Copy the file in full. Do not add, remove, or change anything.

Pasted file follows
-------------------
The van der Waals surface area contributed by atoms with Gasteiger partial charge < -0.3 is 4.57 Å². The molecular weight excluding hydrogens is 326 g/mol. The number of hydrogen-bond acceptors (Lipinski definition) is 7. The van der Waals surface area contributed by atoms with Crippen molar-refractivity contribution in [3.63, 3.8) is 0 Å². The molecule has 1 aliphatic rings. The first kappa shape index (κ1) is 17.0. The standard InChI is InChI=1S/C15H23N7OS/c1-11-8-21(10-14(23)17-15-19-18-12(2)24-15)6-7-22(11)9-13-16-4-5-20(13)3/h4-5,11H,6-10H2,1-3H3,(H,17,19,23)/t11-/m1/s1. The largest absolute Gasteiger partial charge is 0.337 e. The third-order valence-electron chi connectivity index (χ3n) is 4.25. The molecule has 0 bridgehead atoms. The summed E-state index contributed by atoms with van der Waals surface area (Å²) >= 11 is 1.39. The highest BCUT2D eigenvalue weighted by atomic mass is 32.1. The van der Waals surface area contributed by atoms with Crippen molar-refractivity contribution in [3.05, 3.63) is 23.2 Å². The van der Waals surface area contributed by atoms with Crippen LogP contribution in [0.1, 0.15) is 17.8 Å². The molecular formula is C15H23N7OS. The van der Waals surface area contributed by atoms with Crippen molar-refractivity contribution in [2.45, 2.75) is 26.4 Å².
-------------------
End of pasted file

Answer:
The van der Waals surface area contributed by atoms with Gasteiger partial charge < -0.3 is 4.57 Å². The molecular weight excluding hydrogens is 326 g/mol. The number of hydrogen-bond acceptors (Lipinski definition) is 7. The van der Waals surface area contributed by atoms with Crippen molar-refractivity contribution in [3.63, 3.8) is 0 Å². The molecule has 1 aliphatic rings. The first kappa shape index (κ1) is 17.0. The standard InChI is InChI=1S/C15H23N7OS/c1-11-8-21(10-14(23)17-15-19-18-12(2)24-15)6-7-22(11)9-13-16-4-5-20(13)3/h4-5,11H,6-10H2,1-3H3,(H,17,19,23)/t11-/m1/s1. The largest absolute Gasteiger partial charge is 0.337 e. The third-order valence-electron chi connectivity index (χ3n) is 4.25. The molecule has 0 bridgehead atoms. The summed E-state index contributed by atoms with van der Waals surface area (Å²) >= 11 is 1.39. The highest BCUT2D eigenvalue weighted by atomic mass is 32.1. The van der Waals surface area contributed by atoms with Crippen molar-refractivity contribution in [3.05, 3.63) is 23.2 Å². The van der Waals surface area contributed by atoms with Crippen LogP contribution in [0.1, 0.15) is 17.8 Å². The molecular formula is C15H23N7OS. The van der Waals surface area contributed by atoms with Crippen molar-refractivity contribution in [2.45, 2.75) is 26.4 Å².